Trademark Questions & Answers by State

Trademark Questions & Answers

Q: I'm trying to file a trademark for "WORTHY". It will include clothing branding, audio recording and live shows/concerts.

1 Answer | Asked in Copyright and Trademark for Tennessee on
Answered on Jun 25, 2017

Did you receive an initial response from the USPTO (usually within about three months of your original application)? It can take a year to a year and a half before your trademark registration is completed.

I would encourage you to find out the status of the application you've already filed, before seeking an attorney to assist you file an application for the same trademark.

Reach out to 2-3 attorneys, who do free consultations, via the "find a lawyer" function at the top of...
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Q: Can a non trademarked character be remixed and sold for profit?

1 Answer | Asked in Copyright, Intellectual Property and Trademark for Florida on
Answered on Jun 23, 2017

This would be a copyright issue. The case is also fact-specific, meaning that without more information, it will be tough to speculate about whether infringement is likely. If you would like to assert a copyright, you will need to register it. Copyright registration is straightforward, and can likely be done yourself, although many people also choose to have a lawyer do it for them. Once registered, you should talk to an copyright attorney. Copyright law can provide for lawyer fees, so it's a...
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Q: Are there state or international trademark laws to keep in mind in addition to federal?

2 Answers | Asked in Trademark for New York on
Answered on Jun 23, 2017

A Federal Trademark will offer you protection in the States that you do business in and the Madrid Protocol / System can protect you overseas since the U.S. is a signatory to that treaty. That said, the strength of your Trademark really depends upon how famous and recognizable it is in those geographic areas in relation to your good or services. It's more complex than just that, I'd be happy to speak with you to provide more in depth analysis.
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Q: Can I print Bob Ross on a shirt? I have a direct to garment Printer

1 Answer | Asked in Copyright and Trademark for Indiana on
Answered on Jun 23, 2017

**Using Bob Ross's Paintings**

Bob Ross was born in 1942 and presumably began painting some time before hosting The Joy of Painting, which first went on the air in 1983. I'll assume you're talking about using paintings created on his famous show.

If Bob Ross's work was published after January 1, 1978, it receives the following terms of protection:

Individually authored works: Life of author + 70 years;

Joint works: Life of last surviving author + 70 years;...
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Q: Can a Company trademark something created by and funded by a person even though they were in the process of doing so?

1 Answer | Asked in Contracts, Copyright, Intellectual Property and Trademark for California on
Answered on Jun 22, 2017

What are the terms of the contract re: the IP in question? If silent, the performer may have the IP rights. More details are necessary to provide a professional analysis of your issue. The best first step is an Initial Consultation with an Attorney. You can read more about me, my credentials, awards, honors, testimonials, and media appearances/ publications on my law practice website, www.AEesq.com. I practice law in CA, NY, MA, and DC in the following areas of law: Business & Contracts,...
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Q: I have a trademark case against a software company based in the U.S.

1 Answer | Asked in Trademark for California on
Answered on Jun 20, 2017

You can try. More details are necessary to provide a professional analysis of your issue. The best first step is an Initial Consultation with an Attorney. You can read more about me, my credentials, awards, honors, testimonials, and media appearances/ publications on my law practice website, www.AEesq.com. I practice law in CA, NY, MA, and DC in the following areas of law: Business & Contracts, Criminal Defense, Divorce & Child Custody, and Education Law. This answer does not constitute legal...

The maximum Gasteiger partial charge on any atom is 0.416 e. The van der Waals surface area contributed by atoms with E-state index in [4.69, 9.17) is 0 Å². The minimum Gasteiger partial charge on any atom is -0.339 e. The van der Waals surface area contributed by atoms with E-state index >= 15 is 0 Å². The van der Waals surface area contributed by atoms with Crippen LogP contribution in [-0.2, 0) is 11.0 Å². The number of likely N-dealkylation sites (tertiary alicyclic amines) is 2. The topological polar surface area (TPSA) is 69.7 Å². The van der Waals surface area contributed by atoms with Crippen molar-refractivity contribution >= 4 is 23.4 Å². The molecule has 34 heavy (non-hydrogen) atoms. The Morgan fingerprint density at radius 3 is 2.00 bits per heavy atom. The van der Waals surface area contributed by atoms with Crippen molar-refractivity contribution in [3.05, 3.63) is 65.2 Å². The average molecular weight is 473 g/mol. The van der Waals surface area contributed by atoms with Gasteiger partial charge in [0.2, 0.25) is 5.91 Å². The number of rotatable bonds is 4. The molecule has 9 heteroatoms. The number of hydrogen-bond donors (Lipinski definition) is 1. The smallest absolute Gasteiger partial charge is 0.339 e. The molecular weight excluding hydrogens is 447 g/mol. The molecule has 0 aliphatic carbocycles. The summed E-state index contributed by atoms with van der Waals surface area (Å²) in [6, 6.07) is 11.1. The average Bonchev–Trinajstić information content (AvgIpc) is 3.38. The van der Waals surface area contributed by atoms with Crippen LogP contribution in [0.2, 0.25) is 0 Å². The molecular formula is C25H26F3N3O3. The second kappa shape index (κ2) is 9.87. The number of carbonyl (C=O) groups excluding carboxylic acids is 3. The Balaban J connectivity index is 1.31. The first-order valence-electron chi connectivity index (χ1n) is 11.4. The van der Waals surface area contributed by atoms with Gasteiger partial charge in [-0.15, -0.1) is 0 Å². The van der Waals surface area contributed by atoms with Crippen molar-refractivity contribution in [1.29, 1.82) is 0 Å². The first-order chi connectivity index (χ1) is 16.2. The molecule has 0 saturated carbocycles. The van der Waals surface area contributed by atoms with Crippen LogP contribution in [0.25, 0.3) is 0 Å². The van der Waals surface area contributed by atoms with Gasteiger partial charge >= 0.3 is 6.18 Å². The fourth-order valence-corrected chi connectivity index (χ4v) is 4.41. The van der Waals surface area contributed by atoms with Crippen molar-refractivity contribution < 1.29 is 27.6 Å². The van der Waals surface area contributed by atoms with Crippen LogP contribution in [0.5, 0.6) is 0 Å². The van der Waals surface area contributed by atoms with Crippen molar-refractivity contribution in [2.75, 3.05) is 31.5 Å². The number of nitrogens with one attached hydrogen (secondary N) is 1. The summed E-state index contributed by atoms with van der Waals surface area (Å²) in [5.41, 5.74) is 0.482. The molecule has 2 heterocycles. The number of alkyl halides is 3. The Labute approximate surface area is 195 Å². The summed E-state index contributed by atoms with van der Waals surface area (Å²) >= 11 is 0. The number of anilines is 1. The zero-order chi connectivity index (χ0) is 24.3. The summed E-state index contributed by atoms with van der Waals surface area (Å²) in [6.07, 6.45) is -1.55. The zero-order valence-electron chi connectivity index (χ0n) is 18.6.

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Q: Can I use X name if it's being used in another country(s)??

1 Answer | Asked in Trademark for California on
Answered on Jun 15, 2017

Trademarks are specific to product/service type and location. You establish the type of product/service by sales or by choosing the type during registration. You establish location either by sales or by registering in a given state or country. You would infringe Apple's trademark by using the name to sell electronics, among other things.

It is unclear whether your example is hypothetical or not, but there is an additional part of trademark law that would apply. Trademark dilution...
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Q: I want to offer freelance software development services under the name "office 365 developer"

1 Answer | Asked in Intellectual Property and Trademark on
Answered on Jun 13, 2017

Trademark infringement is determined by the "likelihood of confusion" test. This test inquires whether a reasonable consumer is likely to be confused about the provenance of a given product or service. It seems there is a good chance that consumers would be confused about whether the service is being provided by Microsoft.
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Q: what does this mean: 2017-04-28 ABANDONMENT FAILURE TO RESPOND OR LATE RESPONSE 2017-04-28 ABANDONMENT NOTICE MAILED

1 Answer | Asked in Copyright, Patents and Trademark for California on
Answered on Jun 13, 2017

Abandonment means that an application has been filed with the Patent and Trademark Office, and the Office found some deficiency in the application that requires a response from the Applicant, but the Applicant failed to respond within a set time period so the application has been denied.

An Applicant may petition the Office to "revive" an application (that is, to withdraw the denial) if the failure to respond was not intentional. In some cases, the petition to revive must be received...
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Q: I want to trademark UNLABELED FOR my clothing brand. Is it already taken ?

1 Answer | Asked in Copyright, Intellectual Property and Trademark for Illinois on
Answered on Jun 11, 2017

You can search for federal trademarks at the USPTO via the TESS system. There are two possible registrations that may prevent you from securing a trademark: "Unlabeled Society" and "Unlabeled State of Mind." Both are registered in international class 25 (clothing). So, if you pursued a trademark registration for "unlabeled" you may receive a rejection from the examiner under Section 2(a), called a "likelihood of confusion" rejection.